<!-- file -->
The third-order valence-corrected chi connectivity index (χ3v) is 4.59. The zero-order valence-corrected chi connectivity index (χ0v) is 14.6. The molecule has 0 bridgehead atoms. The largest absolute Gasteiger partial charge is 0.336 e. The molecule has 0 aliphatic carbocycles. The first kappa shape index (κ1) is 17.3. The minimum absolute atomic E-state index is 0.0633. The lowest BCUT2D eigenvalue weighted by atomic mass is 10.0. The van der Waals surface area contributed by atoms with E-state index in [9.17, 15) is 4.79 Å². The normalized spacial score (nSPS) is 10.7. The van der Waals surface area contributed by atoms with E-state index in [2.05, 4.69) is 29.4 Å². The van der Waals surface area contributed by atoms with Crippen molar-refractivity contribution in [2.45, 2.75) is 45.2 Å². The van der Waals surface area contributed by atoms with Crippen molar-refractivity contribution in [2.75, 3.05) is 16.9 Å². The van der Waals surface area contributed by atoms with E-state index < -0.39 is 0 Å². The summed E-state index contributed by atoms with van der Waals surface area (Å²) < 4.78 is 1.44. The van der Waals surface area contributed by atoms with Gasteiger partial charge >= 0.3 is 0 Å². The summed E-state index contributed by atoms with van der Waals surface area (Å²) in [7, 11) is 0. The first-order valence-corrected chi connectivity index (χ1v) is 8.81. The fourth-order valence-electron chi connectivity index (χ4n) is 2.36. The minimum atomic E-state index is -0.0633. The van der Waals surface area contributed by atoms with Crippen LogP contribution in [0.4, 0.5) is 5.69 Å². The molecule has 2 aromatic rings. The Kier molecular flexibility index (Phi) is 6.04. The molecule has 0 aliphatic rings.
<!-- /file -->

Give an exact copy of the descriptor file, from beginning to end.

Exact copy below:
The third-order valence-corrected chi connectivity index (χ3v) is 4.59. The zero-order valence-corrected chi connectivity index (χ0v) is 14.6. The molecule has 0 bridgehead atoms. The largest absolute Gasteiger partial charge is 0.336 e. The molecule has 0 aliphatic carbocycles. The first kappa shape index (κ1) is 17.3. The minimum absolute atomic E-state index is 0.0633. The lowest BCUT2D eigenvalue weighted by atomic mass is 10.0. The van der Waals surface area contributed by atoms with E-state index in [9.17, 15) is 4.79 Å². The normalized spacial score (nSPS) is 10.7. The van der Waals surface area contributed by atoms with E-state index in [2.05, 4.69) is 29.4 Å². The van der Waals surface area contributed by atoms with Crippen molar-refractivity contribution in [2.45, 2.75) is 45.2 Å². The van der Waals surface area contributed by atoms with Crippen molar-refractivity contribution in [2.75, 3.05) is 16.9 Å². The van der Waals surface area contributed by atoms with E-state index < -0.39 is 0 Å². The summed E-state index contributed by atoms with van der Waals surface area (Å²) < 4.78 is 1.44. The van der Waals surface area contributed by atoms with Gasteiger partial charge >= 0.3 is 0 Å². The summed E-state index contributed by atoms with van der Waals surface area (Å²) in [7, 11) is 0. The first-order valence-corrected chi connectivity index (χ1v) is 8.81. The fourth-order valence-electron chi connectivity index (χ4n) is 2.36. The minimum atomic E-state index is -0.0633. The van der Waals surface area contributed by atoms with Crippen LogP contribution in [0.4, 0.5) is 5.69 Å². The molecule has 2 aromatic rings. The Kier molecular flexibility index (Phi) is 6.04. The molecule has 0 aliphatic rings.